The 8 TEs To Draft On Underdog Fantasy

May 12th 2024

Hayden Winks

My full rankings are here, updated on May 7th. The TEs in this column are organized by Underdog Fantasy ADP. You can draft today for a chance to win a piece of the $15M prize pool. Click the link below to sign-up with a bonus offering:

Before we get into the player blurbs, I wanted to re-share my TE research from last year as it still applies, especially after how well the Late Round TE Strategy worked in 2023. Essentially, TEs have the most week-to-week volatility (see coefficient of variance below) because they are more reliant on TDs than all other positions. That means 3 later round options can ping-pong their scores together fairly well as we ride their TD variance. That also means predicting TEs pre-season can be difficult because the difference of 3-5 TDs across the season will really matter in if the TE was a good pick.

The second data point to look at is fantasy points over replacement. This will sound simple, but it's true: TEs score fewer fantasy points per game, so there's less separation in their spike weeks. I've posted these "better in best ball points" every year and one of the takeaways is that it's hard for TEs to compete with QBs, WRs, and RBs inside the top-50 overall players. The table below is where the TE1 through TE12 finishers stacked in overall scoring in the last two seasons, compared to where Underdog Fantasy drafters are selecting the TE1 through TE12 this upcoming season. The average ADP of the top-12 is 68. The average finish from the top-12 is 88.4 and that's using hindsight finishes, not where the top-12 in ADP finished the upcoming season. It'd be far worse than 88.4 overall. If history tells us anything, the TE2-TE10 range in drafts is a typical land mine.

Lastly, there's some game theory aspects I like about late round TE. Because QBs score more points and are more predictable pre-season, I like to prioritize the early- to mid-round QBs and then add the correlation of their TEs afterwards. If I'm right about the QB going off, then I'll just ride the wave of his passing TDs at TE. Picking a TE then stacking his QB afterwards seems worse to me.

Then there's the fragility of the elite TE1 landscape. There are only so many TEs who have the talent, role, and offense that can create a true difference-making season. With Travis Kelce, Mark Andrews, and George Kittle exiting their primes, it's less likely than ever that we see a top-25 overall finish from this position. Sam LaPorta, Trey McBride, Dalton Kincaid, and Kyle Pitts have a chance to break into that range, yet haven't done so yet. There's a chance there are simply fewer 15+ fantasy point games at the position in general. I don't think I can say the same thing at QB where the elite QBs from the last few seasons remain in their prime, plus we're adding dual-threat youngsters Anthony Richardson, Caleb Williams, and Jayden Daniels to the top-12, too. I'm more nervous about being buried at QB than TE right now.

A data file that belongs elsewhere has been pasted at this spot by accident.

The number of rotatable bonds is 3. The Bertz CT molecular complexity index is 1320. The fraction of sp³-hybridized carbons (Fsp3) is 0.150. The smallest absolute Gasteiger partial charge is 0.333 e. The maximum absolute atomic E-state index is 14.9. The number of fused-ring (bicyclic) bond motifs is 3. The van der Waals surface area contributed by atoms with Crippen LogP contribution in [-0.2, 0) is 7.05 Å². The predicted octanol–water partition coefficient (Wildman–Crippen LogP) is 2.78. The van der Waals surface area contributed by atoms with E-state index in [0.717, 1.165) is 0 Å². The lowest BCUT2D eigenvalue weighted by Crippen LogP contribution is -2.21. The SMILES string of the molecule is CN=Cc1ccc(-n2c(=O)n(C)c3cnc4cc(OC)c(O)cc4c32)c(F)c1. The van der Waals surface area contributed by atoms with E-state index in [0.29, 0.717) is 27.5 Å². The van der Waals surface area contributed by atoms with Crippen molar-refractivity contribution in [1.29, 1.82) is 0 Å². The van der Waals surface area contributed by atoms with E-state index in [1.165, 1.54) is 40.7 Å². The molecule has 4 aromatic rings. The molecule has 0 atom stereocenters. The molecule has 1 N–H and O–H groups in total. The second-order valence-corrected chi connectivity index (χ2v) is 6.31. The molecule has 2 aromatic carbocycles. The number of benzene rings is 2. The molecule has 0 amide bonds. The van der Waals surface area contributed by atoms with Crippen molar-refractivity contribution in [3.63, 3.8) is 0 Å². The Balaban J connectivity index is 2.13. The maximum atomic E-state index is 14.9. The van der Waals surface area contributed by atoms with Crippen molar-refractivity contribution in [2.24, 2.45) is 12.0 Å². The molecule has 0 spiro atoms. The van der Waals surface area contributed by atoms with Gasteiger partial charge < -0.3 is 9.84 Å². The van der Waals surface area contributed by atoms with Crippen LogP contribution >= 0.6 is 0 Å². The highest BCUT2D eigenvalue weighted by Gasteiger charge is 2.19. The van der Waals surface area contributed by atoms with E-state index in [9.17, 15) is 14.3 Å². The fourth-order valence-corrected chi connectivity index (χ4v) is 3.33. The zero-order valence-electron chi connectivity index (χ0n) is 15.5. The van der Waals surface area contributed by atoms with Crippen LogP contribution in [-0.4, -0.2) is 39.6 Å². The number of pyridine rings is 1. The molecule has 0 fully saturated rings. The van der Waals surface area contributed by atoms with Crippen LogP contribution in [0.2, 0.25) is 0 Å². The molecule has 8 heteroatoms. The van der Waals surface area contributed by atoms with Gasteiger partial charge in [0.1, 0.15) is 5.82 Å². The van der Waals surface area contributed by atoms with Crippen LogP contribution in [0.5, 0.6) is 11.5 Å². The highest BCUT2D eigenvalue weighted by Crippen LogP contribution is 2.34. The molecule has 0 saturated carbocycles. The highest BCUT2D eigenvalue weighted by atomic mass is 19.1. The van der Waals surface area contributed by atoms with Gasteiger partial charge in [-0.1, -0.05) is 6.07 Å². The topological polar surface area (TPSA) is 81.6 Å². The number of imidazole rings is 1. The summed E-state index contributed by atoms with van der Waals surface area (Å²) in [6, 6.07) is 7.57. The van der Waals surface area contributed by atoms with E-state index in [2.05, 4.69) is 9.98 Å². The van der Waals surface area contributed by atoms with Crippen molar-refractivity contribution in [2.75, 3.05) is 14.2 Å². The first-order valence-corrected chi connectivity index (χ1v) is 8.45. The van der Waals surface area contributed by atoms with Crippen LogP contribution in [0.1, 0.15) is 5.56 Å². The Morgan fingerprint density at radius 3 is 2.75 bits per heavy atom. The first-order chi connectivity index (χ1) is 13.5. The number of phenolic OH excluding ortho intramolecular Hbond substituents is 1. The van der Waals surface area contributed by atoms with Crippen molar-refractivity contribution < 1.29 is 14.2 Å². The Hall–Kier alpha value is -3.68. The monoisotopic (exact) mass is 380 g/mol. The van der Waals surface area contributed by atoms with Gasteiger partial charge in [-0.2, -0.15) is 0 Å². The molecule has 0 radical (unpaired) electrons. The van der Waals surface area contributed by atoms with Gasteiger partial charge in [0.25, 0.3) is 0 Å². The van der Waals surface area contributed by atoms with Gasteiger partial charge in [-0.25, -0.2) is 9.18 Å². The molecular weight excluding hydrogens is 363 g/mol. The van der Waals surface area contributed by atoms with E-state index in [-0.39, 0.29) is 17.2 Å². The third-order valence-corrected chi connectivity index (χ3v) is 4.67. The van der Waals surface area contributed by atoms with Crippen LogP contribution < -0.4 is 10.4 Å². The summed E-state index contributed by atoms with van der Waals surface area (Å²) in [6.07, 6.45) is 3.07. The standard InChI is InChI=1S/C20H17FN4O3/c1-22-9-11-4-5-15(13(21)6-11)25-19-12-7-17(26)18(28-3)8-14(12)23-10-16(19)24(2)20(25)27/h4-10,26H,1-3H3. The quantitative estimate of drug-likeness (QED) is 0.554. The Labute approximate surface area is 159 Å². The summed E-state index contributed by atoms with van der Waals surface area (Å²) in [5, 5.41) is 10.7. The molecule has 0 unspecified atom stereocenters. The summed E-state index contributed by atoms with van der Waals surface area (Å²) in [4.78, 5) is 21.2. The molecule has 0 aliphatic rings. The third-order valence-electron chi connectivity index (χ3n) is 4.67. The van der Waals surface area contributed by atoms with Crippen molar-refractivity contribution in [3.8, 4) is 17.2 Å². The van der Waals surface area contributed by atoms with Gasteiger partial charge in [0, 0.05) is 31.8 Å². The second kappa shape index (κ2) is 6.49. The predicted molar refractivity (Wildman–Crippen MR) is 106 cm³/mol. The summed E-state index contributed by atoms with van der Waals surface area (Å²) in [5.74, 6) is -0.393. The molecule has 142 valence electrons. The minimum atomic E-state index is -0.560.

Mark Andrews (ADP: 53.1)

He's finished as the 61st and 64th overall player in fantasy points over replacement over the last two seasons. The 28-year-old has established a nice per-game baseline despite missing some time with unlucky injuries, and Andrews was a top-20 overall player three years ago. His per-route production hasn't changed much, however. He was at 2.2 yards per route during his elite season, then has been at 2.0 and 1.9 since. That was 4th-best last year. Andrews is a far more reliable top target than Zay Flowers in my opinion, and OC Todd Monken may feel more comfortable calling passes in their second season in the scheme, where Andrews set a career high in slot snaps (80%). He's a Round 5 auto-click on Round 4 Lamar Jackson teams in best ball. That stack used to cost an arm (Round 2) and a leg (Round 3) a few seasons back.

Jake Ferguson (ADP: 87.4)

He was 2nd in missed tackles forced, 6th in yards after catch per reception, 7th in targets, 8th in yards, and 9th in receptions last year, but Ferg Daddy was unbelievably unlucky in touchdowns last year. In fact, he scored -3.8 TDs over expected based on his usage despite playing in a sweet offense. Of course, regression immediately hit in the NFL Playoffs when he scored three damn times. Come on!!! Well, nothing has changed for Ferguson heading into age-25 season.

David Njoku (ADP: 99.7)